Despite having a variety of side effects, cisplatin is still widely used in cancer therapy, because of its effectiveness against various types of cancers, including carcinomas, germ cell tumors, lymphomas, and sarcomas77. Nephrotoxicity occurs in one-third of patients in treatment with cisplatin10, thus the search for strategies that can decrease this effect and increase renoprotection is imperative. We believe that the methods and techniques presented in this manuscript will help to elucidate mechanisms of kidney injury and find therapeutic targets that can be essential to improve the quality of life of individuals that suffer from renal complications, predominantly the ones related to the use of cisplatin.


The authors have nothing to disclose.


This research was supported by Fundação de Amparo à Pesquisa do Estado de São Paulo - FAPESP (2015/21644-9; 2017/05264-7; 2017/05687-5; 2018/20722-4), Conselho Nacional de Desenvolvimento Científico e Tecnológico (CNPq) and Coordenação de Aperfeiçoamento de Pessoal de Nível Superior (CAPES), financial code 001. We thank to our collaborators at the Laboratory of Maria Rita dos Santos e Passos-Bueno's and the Zebrafish Facility of the Genetics and Evolutionary Biology Department, in the Bioscience Institute of the University of São Paulo. We kindly thank Cristiane Naffah de Souza Breda and Theresa Raquel de Oliveira Ramalho for the comments and suggestions on the manuscript. We greatly appreciate and thank Marcio Villar Martins, from the multimedia team of the Institute of Biomedical Sciences, for the recording, edition, and production of this video.


Name Company Catalog Number Comments
1x PBS Made by diluting 10 X PBS (prepared in lab) in distilled water
31 G 1.0 cc insulin syringe BD Plastipak 990256 Needle: BD Precision Glide 300110
3.5 L Fish tank Tecniplast Part of the aquactic system
6 well plate Corning 351146
10 mM Tris/HCl Prepared from solid Tris Base (Promega, H5135), adjusted to pH 7.4-8 with HCl (Merck, 1003171000)
50 ml Falcon tube Corning 352070
2-3% Agarose Invitrogen 16500-500 Dissolve 2 or 3% agarose (w/v) in 1x PBS, warm until dissolve.
2% FBS Gibco 12657-09 Dilute 2% (w/v) directly in 1x PBS
4% Paraformaldehyde Sigma-Aldrich P6148-500G Dissolve 4% PFA (w/v) in warm 1x PBS, mix until dissolve in a hot plate in a fume hood. Aliquot and store at -20 °C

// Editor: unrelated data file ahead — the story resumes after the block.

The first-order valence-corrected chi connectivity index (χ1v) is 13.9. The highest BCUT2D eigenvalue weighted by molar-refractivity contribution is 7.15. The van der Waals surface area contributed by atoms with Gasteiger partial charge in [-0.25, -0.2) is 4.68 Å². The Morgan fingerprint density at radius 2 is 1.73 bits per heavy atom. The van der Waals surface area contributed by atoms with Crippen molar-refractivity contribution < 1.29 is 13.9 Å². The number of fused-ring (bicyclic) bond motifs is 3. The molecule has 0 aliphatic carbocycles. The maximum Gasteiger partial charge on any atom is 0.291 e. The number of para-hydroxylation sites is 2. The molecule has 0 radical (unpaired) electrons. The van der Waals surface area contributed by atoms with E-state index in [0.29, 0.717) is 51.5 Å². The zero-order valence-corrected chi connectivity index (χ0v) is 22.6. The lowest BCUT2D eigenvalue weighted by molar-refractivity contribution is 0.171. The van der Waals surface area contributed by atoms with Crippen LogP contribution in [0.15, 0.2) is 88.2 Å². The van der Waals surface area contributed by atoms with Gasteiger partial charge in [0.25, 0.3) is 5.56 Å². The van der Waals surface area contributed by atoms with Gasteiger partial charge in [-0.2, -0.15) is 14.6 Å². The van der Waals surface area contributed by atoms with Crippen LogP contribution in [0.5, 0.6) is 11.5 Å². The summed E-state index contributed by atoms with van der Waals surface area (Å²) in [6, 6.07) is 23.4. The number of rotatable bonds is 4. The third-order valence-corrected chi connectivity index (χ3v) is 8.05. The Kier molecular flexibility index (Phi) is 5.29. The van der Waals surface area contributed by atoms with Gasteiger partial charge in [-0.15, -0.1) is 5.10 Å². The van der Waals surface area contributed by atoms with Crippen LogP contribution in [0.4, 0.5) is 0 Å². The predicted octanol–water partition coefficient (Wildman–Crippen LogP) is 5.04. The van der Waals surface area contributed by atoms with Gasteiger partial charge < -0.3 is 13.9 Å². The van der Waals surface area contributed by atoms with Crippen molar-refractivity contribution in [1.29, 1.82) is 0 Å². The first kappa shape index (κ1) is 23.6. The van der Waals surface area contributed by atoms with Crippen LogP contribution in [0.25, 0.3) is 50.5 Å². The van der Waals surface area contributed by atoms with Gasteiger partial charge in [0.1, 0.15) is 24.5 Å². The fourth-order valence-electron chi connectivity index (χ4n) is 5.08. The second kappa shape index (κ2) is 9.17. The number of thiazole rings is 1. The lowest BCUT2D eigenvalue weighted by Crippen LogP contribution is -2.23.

50% Ethanol Made by diluting 100% ethanol in distilled water
70% Ethanol Made by diluting 100% ethanol in distilled water
90% Ethanol Made by diluting 100% ethanol in distilled water
100% Ethanol Synth 00A1115.01.BJ
100% Xylene Synth 00X1001.11.BJ
Cell strainer 40 µm Corning 431750
Cisplatin Blau Farmacêutica 16020227 C-PLATIN 1 mg/mL. Store at room temperature.
Cork board sheet Obtained from local stationary store
DAPI Sigma-Aldrich D9542 Stock solution 20 mg/ml dissolved in water
Fine forceps Fine Science Tools 11254-20
Flow cytometry tubes Corning 352052
Glass slide Thermo-Fisher 4445
Histology cassette Ciencor 2921
Immuno stain chamber Ciencor EP-51-05022
Incubator NAPCO 5400 Set to 37 °C
Insect pins Papillon Model micro15x20
In Situ Cell Death Detection Kit Roche Diagnostics 12156792910
Metal mold Leica Biosystems 3803081
Micropipette 200-1000 µL Eppendorf Use 1 mL tips
MS-222 (Tricaine) Fluka Analytical A5040-25G
NaCl 0.9% Synth C1060.01.AG Dissolve 0.9% NaCl (w/v) in distilled water
Nail polish Prefer transparent
Neubauer chamber Precicolor HGB
Pasteur plastic pipet United Scientific Supplies P31201
Paraplast Sigma-Aldrich P3558
Petri dish J.ProLab 0307-1/6 60 and 100 mm
Plastic spoon Obtained from local store
Proteinase K New England BioLabs P8102 Diluite from stock 20 mg/ml
Scissors Fine Science Tools 14060-09
Scalpel blade Solidor
Sponge Obtained from local store
Trypan Blue Cromoline 10621/07
Vannas Spring Scissors Fine Science Tools 15000-00
Vectashield Antifade Mounting Medium Vector Laboratories H-1000-10
Centrifuge Eppendorf 5810R
Cytometer BD Biosciences FACSCanto II